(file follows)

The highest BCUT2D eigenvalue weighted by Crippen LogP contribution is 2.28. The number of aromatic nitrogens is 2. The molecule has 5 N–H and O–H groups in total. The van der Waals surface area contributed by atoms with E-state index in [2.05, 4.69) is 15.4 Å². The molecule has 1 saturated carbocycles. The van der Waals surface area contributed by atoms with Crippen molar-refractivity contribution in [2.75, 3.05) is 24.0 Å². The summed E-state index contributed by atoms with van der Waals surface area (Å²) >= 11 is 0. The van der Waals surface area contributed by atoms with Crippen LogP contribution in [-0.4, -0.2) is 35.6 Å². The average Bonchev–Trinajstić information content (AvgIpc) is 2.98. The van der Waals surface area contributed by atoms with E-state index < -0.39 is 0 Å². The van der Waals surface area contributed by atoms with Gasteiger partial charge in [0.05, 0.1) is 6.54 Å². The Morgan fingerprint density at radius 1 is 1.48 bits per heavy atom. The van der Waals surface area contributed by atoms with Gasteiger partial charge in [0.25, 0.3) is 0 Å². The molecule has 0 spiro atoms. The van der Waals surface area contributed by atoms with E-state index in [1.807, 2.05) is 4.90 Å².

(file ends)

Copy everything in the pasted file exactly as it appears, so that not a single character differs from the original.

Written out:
The highest BCUT2D eigenvalue weighted by Crippen LogP contribution is 2.28. The number of aromatic nitrogens is 2. The molecule has 5 N–H and O–H groups in total. The van der Waals surface area contributed by atoms with E-state index in [2.05, 4.69) is 15.4 Å². The molecule has 1 saturated carbocycles. The van der Waals surface area contributed by atoms with Crippen molar-refractivity contribution in [2.75, 3.05) is 24.0 Å². The summed E-state index contributed by atoms with van der Waals surface area (Å²) >= 11 is 0. The van der Waals surface area contributed by atoms with Crippen LogP contribution in [-0.4, -0.2) is 35.6 Å². The average Bonchev–Trinajstić information content (AvgIpc) is 2.98. The van der Waals surface area contributed by atoms with E-state index < -0.39 is 0 Å². The van der Waals surface area contributed by atoms with Gasteiger partial charge in [0.05, 0.1) is 6.54 Å². The Morgan fingerprint density at radius 1 is 1.48 bits per heavy atom. The van der Waals surface area contributed by atoms with Gasteiger partial charge in [0.25, 0.3) is 0 Å². The molecule has 0 spiro atoms. The van der Waals surface area contributed by atoms with E-state index in [1.807, 2.05) is 4.90 Å².